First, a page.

Thursday, September 15, 2011

Mobile Apps Fall Short on Delivering WII-fm Strategies

When I first launched into my foray into internet marketing and had to make a quick study on the "marketing" part of it, I picked up a bit of advice that I hold dearly and apply in every marketing effort I make.  It's simply the old WII-fm theory.  In other words, What's In It For Me?

As business owners, we tend to focus on "what we want from our customers" when designing our marketing campaigns.  "Come see...", "Come Buy...", "We're Offering...".  But an effective campaign takes a little practice in stepping into the customers' shoes and asking what they really want or need from US!  

Think postcard copy and website home pages are the only culprits of this neglect? Guess again!  As I The longer I work with mobile marketing, the more clear it's becoming that most mobile apps are forgetting to take a WII-fm approach, too.

Steve Smith writes about the brilliance of his wife who sees very little use for mobile apps.  She has yet to feel compelled to reach into her purse while grocery shopping to get her smart phone just so that she can see a digital form of the same circular that is in the front of the store.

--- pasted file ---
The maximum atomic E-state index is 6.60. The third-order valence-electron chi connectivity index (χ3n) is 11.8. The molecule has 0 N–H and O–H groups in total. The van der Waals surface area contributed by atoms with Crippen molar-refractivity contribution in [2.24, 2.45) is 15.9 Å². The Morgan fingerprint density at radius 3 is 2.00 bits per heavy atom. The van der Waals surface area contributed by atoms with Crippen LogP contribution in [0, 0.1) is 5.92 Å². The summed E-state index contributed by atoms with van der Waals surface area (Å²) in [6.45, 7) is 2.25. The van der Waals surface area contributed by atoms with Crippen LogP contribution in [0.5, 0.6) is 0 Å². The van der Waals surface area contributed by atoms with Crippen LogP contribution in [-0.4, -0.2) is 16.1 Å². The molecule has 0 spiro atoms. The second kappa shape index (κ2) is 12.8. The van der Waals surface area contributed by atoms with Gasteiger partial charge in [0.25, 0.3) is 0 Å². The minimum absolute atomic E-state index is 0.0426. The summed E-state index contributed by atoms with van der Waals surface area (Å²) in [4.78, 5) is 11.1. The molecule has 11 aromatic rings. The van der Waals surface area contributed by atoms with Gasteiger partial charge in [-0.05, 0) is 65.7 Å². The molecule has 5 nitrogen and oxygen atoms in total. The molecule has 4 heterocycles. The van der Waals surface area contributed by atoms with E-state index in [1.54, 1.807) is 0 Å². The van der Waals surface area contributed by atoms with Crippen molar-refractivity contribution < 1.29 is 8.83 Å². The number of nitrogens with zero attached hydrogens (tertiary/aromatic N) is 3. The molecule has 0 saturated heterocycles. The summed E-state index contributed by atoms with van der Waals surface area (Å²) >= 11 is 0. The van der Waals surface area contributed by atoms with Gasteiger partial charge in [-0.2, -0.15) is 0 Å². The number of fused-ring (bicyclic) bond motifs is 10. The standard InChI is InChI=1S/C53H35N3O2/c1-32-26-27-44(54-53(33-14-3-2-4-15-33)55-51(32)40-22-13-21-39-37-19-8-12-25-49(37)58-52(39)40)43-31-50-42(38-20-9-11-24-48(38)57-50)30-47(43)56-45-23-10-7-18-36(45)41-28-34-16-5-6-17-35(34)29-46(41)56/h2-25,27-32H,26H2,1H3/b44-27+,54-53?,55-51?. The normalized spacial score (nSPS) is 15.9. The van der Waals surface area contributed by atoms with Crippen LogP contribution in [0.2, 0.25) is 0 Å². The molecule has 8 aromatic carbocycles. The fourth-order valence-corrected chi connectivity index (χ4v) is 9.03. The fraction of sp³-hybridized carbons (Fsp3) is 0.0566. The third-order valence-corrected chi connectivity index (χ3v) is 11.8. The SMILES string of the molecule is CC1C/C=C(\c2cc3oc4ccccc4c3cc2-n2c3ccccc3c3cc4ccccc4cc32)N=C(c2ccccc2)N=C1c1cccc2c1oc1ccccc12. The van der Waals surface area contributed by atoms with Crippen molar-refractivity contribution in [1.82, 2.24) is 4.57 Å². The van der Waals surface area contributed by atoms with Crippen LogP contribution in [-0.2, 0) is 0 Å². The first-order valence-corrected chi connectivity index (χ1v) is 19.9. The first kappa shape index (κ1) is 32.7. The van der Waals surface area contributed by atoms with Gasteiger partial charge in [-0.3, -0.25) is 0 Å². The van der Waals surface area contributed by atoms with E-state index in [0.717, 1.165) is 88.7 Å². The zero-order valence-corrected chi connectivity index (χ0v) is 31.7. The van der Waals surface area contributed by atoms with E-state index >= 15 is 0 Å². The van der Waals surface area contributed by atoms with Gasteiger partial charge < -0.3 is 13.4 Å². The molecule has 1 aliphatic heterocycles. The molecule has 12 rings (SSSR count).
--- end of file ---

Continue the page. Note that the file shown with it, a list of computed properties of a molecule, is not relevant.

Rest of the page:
When her app-addicted husband asks her what would compel her to use a mobile grocery store app, she very clearly lays out a phenomenal app idea - which no one seems to be picking up on yet!

Specifically, she wants to see an app that will tell her not only what is on sale that week, but what recipes she can make with that sale item, where in the store that item is, what the nutritional value of it is, and where in the store she can find the other ingredients.  SWEET, huh?

Perhaps it's because she's not wowed by mobile technology, but she has nailed right on the head the missing element of supermarket mobile apps: the good ol' WII-fm angle. So, it would appear that, while technologically, we're moving ahead at full-steam, we're forgetting to take into account what the user actually needs in an app. 

And how are YOUR marketing campaigns going?  Are you writing your copy and designing your loyalty programs around the WII-fm theory? Maybe now would be a good time to take a look at all of your collateral (digital, print, audio, video, etc.) and analyze how well it addresses your customers' needs. I'll bet you'll find a few places where there are too many mentions of "we", "us" and "our" and not enough "you" and "your" references!

Thursday, September 8, 2011

Yahoo Needs a Turnaround Expert

Yahoo Needs to Grab the Mobile Bull by the You-Know-What!

Yahoo has an amazing opportunity to reinvent itself in the wake of firing Carol Bartz, former CEO. As of late, folks just don’t seem to use Yahoo as much as they used to.  I heard someone mention on National Public Radio (NPR) that they’d accidentally landed on Yahoo once or twice in the last year but otherwise had no clue what Yahoo was doing anymore.